Britain’s housing market has split in two with strong activity in the north and “challenging” conditions in the south, a new report has revealed.
Overall, average asking prices moved up 0.4 per cent from a month ago to a new record high of £309,439, data from Rightmove showed.
However, conditions vary significantly between the north and south of the country. In the north, the number of properties for sale has dropped 4.3 per cent compared with a year ago, giving sellers more power to raise prices.
In contrast, available stock in the south has jumped by an average of 17.5 per cent over the same period compared to a year ago, putting downward pressure on prices.
Miles Shipside, Rightmove director and housing market analyst, said: “At an initial glance all of this fits with a theme of ‘steady as she goes’ as the spring market concludes.
“However, if you dig a bit deeper, you’ll find that the main driver is good buyer demand in the comparatively stock-starved northern half of Britain’s housing market.
“This demand, fuelled by prices that in comparison to the south are still relatively affordable, have meant the number of properties left available to buy has dwindled in the north and increased in the south.”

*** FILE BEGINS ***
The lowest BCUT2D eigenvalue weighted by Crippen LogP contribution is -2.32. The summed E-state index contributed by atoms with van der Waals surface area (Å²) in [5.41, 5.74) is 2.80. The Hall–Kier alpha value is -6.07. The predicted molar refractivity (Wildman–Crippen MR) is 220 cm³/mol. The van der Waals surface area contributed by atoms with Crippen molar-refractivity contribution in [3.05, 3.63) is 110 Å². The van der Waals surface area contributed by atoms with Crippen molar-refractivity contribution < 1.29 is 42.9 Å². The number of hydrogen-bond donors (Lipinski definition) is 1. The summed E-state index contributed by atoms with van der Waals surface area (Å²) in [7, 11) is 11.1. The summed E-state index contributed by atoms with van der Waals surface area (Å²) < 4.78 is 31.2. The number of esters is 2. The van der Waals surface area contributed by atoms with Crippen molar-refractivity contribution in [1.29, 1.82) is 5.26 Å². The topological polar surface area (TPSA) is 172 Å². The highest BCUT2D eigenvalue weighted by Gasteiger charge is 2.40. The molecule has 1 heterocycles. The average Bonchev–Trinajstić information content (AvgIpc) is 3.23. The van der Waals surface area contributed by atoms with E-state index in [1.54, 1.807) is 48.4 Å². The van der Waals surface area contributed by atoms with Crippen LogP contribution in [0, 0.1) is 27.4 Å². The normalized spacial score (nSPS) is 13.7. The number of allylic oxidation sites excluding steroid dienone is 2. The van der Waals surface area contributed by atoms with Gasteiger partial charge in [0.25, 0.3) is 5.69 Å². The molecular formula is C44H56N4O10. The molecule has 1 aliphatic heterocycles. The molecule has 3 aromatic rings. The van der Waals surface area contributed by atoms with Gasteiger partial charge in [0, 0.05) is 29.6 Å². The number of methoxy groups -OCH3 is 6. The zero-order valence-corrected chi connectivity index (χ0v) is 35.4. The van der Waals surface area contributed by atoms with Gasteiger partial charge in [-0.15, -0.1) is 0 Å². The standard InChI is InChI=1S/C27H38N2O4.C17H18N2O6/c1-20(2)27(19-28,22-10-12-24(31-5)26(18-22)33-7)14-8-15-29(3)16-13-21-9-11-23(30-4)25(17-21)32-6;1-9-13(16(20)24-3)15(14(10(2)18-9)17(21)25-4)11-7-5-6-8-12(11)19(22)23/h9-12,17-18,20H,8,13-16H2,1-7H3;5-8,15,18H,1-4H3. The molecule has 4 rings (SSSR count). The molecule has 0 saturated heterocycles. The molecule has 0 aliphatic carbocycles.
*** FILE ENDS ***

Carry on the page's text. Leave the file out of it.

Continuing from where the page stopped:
At a regional level, Wales and Scotland have seen the greatest drop in available stock, with 10.3 per cent and 10.4 per cent fewer properties for sale compared to a year ago respectively.
The number of properties available has fallen by just 2.3 per cent in the northeast and 2.2 per cent int the West Midlands.
All southern regions have more properties on the market than they did a year ago, indicating more challenging market conditions.
The east of England has 24.9 per cent more properties up for sale, the southeast 20.0 per cent. London and the southwest have experienced a smaller increases of 16.4 per cent and 8.2 per cent respectively.
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